• Some of the "most alarming" documents shown in the photo, Pfeiffer said, are those with specific markings indicating that they involved America's most sensitive human intelligence collection efforts. Some were marked "HCS-P," short for Humint Control System, meaning they reference those on-the-ground agents that the CIA or other U.S. intelligence agencies cultivate around the world to help them understand what is going on inside hostile governments, spy agencies, militaries and corporate boardrooms.
  • To access such documents requires an extraordinary level of "special access" clearance and special handling procedures, said Javed Ali, a senior National Security Council official in the Trump administration, who also spent 16 years in top national security positions at the Defense Intelligence Agency, Department of Homeland Security and FBI. "There's a reason why they're putting that label on there. It's very sensitive," Ali said. "Any compromise of that source could not only shut off the intelligence stream that that source is providing but put a human being at risk for their life. It doesn't get more serious than that."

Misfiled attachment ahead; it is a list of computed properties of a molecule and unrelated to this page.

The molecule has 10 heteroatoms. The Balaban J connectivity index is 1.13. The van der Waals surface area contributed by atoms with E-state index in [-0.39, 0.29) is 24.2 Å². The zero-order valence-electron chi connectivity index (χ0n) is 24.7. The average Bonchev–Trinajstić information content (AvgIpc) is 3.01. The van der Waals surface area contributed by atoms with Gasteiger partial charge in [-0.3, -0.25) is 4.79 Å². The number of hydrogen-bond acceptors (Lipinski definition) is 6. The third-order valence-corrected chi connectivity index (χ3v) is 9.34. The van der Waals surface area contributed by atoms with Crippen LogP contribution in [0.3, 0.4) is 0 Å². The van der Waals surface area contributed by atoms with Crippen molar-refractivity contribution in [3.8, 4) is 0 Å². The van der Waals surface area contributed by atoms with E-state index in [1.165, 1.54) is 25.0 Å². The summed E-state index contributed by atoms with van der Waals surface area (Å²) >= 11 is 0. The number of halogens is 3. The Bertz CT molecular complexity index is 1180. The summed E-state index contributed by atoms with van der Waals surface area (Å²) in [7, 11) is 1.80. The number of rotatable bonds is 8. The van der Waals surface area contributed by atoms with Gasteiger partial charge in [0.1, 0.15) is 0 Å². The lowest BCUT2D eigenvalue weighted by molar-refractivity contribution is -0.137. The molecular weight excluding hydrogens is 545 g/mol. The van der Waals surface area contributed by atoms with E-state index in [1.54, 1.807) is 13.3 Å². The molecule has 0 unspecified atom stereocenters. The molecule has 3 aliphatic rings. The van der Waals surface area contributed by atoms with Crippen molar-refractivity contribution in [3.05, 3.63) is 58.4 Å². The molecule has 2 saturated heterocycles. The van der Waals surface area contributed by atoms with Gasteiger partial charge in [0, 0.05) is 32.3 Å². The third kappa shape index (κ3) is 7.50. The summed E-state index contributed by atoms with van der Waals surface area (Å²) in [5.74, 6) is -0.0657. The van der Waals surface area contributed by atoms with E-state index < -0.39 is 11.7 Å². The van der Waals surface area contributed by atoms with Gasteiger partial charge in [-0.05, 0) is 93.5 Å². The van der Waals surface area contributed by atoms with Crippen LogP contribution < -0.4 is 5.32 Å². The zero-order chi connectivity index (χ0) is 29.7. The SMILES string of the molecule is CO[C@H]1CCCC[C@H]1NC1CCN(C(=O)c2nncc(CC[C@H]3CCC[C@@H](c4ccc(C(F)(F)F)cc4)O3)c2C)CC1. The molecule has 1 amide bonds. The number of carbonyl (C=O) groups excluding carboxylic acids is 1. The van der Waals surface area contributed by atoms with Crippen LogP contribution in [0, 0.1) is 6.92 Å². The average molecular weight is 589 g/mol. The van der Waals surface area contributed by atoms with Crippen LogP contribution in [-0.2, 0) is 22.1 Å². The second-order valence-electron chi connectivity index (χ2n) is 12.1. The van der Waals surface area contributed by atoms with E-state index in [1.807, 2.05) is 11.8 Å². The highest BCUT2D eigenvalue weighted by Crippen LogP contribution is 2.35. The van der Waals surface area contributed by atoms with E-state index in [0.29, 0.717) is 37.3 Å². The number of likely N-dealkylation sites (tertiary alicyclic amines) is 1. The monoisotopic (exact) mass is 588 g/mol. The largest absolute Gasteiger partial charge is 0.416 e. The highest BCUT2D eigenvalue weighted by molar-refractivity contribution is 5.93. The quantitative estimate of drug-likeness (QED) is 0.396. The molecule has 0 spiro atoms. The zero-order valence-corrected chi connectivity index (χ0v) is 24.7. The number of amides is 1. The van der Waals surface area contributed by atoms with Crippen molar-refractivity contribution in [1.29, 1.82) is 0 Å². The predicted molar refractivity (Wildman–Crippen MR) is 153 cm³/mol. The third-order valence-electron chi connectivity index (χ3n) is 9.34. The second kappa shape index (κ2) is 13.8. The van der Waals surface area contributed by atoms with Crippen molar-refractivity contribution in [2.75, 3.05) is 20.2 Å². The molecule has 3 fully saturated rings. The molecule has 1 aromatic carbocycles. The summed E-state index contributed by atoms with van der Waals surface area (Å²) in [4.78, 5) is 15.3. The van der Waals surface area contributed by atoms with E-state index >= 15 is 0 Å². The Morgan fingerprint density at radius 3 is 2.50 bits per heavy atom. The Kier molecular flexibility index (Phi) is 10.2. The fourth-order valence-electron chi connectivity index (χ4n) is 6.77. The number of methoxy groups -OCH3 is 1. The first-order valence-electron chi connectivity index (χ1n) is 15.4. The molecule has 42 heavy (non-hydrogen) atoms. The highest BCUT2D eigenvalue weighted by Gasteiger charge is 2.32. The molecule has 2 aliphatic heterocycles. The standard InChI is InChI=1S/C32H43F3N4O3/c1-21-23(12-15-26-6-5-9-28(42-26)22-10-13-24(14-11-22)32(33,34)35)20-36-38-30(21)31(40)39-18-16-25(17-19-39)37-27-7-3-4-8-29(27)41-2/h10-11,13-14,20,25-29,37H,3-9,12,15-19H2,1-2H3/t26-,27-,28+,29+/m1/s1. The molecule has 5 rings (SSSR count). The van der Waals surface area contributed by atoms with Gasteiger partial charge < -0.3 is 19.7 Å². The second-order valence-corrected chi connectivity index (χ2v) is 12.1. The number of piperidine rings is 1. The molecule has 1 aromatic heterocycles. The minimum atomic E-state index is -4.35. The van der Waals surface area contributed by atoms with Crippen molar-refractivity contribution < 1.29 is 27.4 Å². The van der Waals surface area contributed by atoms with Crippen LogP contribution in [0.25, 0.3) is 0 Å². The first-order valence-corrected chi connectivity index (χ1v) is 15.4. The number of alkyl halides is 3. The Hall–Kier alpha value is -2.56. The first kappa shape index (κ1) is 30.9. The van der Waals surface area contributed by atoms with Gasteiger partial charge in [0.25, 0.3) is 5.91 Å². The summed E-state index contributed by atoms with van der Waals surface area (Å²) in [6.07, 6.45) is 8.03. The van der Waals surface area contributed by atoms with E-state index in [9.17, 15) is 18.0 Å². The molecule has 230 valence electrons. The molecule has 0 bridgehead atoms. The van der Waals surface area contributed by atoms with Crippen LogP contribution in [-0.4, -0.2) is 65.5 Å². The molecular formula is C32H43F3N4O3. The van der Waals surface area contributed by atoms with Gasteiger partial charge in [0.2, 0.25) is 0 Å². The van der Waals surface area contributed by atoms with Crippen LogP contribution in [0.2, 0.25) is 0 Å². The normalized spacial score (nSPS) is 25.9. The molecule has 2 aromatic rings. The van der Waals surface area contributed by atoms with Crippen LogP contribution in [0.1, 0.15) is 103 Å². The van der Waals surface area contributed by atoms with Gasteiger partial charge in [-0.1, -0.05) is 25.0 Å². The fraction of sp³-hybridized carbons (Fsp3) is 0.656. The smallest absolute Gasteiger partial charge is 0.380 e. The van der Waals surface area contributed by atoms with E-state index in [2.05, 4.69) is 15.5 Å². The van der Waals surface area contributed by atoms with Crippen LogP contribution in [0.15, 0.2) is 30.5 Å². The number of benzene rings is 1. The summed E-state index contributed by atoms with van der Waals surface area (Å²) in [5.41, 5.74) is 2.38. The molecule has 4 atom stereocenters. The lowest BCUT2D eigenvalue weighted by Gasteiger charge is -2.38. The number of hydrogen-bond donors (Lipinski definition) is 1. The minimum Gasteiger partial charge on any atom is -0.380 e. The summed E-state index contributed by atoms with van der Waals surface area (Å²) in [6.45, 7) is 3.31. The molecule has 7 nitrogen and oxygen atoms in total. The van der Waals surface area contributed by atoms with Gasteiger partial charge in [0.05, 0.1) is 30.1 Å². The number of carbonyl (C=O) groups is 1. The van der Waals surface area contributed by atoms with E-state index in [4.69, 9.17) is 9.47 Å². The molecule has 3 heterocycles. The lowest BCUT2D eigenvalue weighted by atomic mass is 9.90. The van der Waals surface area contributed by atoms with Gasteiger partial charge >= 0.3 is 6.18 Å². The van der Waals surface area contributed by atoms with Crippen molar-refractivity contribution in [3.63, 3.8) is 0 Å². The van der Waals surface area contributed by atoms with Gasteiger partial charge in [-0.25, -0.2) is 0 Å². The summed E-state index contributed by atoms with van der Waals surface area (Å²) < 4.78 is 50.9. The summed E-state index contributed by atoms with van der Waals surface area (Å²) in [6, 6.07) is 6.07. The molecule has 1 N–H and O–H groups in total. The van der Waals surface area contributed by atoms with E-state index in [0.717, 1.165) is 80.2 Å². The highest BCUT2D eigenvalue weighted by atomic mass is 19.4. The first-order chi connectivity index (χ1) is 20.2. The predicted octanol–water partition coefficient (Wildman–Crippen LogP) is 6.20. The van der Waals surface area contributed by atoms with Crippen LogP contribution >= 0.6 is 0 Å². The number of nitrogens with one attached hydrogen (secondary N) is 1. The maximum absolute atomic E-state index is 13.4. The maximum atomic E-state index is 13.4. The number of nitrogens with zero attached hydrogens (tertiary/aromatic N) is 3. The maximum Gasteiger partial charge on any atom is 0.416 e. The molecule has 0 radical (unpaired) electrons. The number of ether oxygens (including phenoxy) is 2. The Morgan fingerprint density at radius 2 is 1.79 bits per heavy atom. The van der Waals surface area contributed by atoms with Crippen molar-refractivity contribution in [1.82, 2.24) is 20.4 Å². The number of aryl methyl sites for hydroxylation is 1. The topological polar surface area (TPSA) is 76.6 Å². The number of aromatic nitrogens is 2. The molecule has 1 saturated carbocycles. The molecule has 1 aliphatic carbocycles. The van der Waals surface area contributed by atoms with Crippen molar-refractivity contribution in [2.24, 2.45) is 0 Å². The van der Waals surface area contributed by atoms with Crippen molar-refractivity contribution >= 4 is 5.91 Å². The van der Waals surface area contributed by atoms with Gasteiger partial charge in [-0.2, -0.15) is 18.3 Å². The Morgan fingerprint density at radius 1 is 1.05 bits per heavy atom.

• Other documents in the photo have "SI" markings, which refer to signals – or communications – intelligence, which usually comes from eavesdropping on email and phone communications. And those with “TK” refer to “talent keyhole” programs that use high-powered satellites to gather intelligence.

The DOJ Mar-a-Lago photo annotated: The DOJ Mar-a-Lago photo annotated: What can we see in the rare photo? What does it mean?

Former President Donald Trump's Mar-a-Lago estate on Aug. 26 in Palm Beach, Florida. © Greg Lovett, The Palm Beach Post-USA TODAY Network Former President Donald Trump's Mar-a-Lago estate on Aug. 26 in Palm Beach, Florida.

'A classified document screams at you'

What also makes the photo so significant, some former U.S. national security officials said, is that it shows to the public how there are bright yellow and red cover sheets on secret and top-secret documents that make it impossible to miss that the underlying material is classified at some level or another.

"A classified document screams at you, 'Do not look at this document unless you have the appropriate clearance in place.' And that's a good reminder for those who don't have a security clearance and who may not understand the process," said Brandon Van Grack, a former senior Justice Department lawyer and prosecutor who has investigated many classified document breaches.